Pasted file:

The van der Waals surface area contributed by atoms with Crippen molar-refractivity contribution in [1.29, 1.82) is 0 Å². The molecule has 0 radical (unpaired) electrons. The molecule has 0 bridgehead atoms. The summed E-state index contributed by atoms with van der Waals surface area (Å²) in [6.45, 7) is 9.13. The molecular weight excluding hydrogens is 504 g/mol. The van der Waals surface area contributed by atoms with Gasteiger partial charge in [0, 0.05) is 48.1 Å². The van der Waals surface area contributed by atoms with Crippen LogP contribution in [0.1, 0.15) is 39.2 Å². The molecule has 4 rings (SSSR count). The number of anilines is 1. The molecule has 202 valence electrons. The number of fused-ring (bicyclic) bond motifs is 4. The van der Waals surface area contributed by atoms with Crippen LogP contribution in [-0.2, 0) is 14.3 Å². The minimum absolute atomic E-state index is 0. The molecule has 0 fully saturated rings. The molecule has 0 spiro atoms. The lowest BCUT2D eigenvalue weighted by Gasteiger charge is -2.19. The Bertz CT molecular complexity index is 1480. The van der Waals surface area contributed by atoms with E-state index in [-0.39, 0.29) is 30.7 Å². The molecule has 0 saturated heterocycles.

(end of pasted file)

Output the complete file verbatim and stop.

The van der Waals surface area contributed by atoms with Crippen molar-refractivity contribution in [1.29, 1.82) is 0 Å². The molecule has 0 radical (unpaired) electrons. The molecule has 0 bridgehead atoms. The summed E-state index contributed by atoms with van der Waals surface area (Å²) in [6.45, 7) is 9.13. The molecular weight excluding hydrogens is 504 g/mol. The van der Waals surface area contributed by atoms with Gasteiger partial charge in [0, 0.05) is 48.1 Å². The van der Waals surface area contributed by atoms with Crippen LogP contribution in [0.1, 0.15) is 39.2 Å². The molecule has 4 rings (SSSR count). The number of anilines is 1. The molecule has 202 valence electrons. The number of fused-ring (bicyclic) bond motifs is 4. The van der Waals surface area contributed by atoms with Crippen LogP contribution in [-0.2, 0) is 14.3 Å². The minimum absolute atomic E-state index is 0. The molecule has 0 fully saturated rings. The molecule has 0 spiro atoms. The lowest BCUT2D eigenvalue weighted by Gasteiger charge is -2.19. The Bertz CT molecular complexity index is 1480. The van der Waals surface area contributed by atoms with E-state index in [-0.39, 0.29) is 30.7 Å². The molecule has 0 saturated heterocycles.